The prevention starts with avoiding that trigger the condition. The main purpose of prophylactic therapies is reduced to the painfulness, frequency and duration of migraine headaches and also to increase the effectiveness of abortive therapies. There are different categories of a preventive migraine, ordering from diet changes and exercise to prescription drugs. Some of these includes:
- Prescription Beta-blocker
- Antidepressants (Tricyclics and SSRIs)
- Anticonvulsants (Topiramate)
- Botulinum Toxin A (Botox)
- Spinal cord stimulator implantation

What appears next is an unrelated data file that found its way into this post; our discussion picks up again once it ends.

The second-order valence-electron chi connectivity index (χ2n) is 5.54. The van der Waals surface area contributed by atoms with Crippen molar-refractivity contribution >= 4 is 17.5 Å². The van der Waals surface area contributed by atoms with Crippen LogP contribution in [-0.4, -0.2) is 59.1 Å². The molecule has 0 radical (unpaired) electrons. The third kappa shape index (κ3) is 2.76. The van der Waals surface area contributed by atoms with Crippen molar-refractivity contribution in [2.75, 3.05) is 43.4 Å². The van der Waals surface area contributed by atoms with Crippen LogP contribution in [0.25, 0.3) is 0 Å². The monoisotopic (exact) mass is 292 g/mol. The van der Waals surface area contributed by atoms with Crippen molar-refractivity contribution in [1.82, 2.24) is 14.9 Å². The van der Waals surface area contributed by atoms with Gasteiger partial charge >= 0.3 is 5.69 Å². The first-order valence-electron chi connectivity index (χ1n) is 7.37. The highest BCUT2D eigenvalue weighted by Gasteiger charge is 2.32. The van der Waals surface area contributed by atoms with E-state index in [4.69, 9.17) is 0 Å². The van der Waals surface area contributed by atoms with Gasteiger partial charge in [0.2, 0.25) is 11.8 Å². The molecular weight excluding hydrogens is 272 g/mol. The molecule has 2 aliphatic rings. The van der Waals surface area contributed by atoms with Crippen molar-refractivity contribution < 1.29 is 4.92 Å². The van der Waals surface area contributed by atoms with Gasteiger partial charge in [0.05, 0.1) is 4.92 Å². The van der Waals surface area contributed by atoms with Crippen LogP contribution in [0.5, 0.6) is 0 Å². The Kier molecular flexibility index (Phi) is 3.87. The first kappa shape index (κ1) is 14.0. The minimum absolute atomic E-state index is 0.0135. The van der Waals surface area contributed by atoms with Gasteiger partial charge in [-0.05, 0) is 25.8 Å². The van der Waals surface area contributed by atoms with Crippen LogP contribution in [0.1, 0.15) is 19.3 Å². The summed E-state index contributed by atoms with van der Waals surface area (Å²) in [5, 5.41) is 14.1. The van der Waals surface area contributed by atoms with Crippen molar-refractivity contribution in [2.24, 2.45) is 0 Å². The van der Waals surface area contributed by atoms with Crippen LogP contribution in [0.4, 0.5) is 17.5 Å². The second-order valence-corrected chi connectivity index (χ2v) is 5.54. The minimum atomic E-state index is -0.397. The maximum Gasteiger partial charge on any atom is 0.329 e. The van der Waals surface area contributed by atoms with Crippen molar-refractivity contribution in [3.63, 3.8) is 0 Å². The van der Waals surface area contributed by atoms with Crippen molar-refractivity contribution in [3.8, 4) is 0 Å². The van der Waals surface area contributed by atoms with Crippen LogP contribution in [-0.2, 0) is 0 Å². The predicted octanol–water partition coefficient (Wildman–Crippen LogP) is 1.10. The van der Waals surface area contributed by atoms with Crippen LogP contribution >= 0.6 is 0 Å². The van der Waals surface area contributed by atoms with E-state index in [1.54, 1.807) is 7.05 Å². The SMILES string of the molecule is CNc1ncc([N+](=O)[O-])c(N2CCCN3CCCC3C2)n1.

- Vision correction
- Exercise, sleep, sexual activity
- Hyperbaric Oxygen therapy
- Chiropractic care of acupuncture
Drugs such as ibuprofen, naproxen, paracetamol and other analgesics like Excedrin are often the first abortive therapies to eliminate a headache or reduce the pain. Painkillers should be taken before allowing the headache to develop.
Metoclopramide may also use to control nausea and vomiting.
This class of treatment usually effective if administered at the first sign of a migraine.
- Sumatriptan may also be prescribed for chronic migraines or that are not responding to the over-the-counter medications.
- Antidepressants such as tricyclic.
- Selective Serotonin Reuptake Inhibitors (SSRIs)
- Combinations of acetaminophen, isometheptene and dichloralphenazone (Amidrine, Duradrin, and Midrin)
- Combinations of barbiturates, aspirin or paracetamol, and caffeine.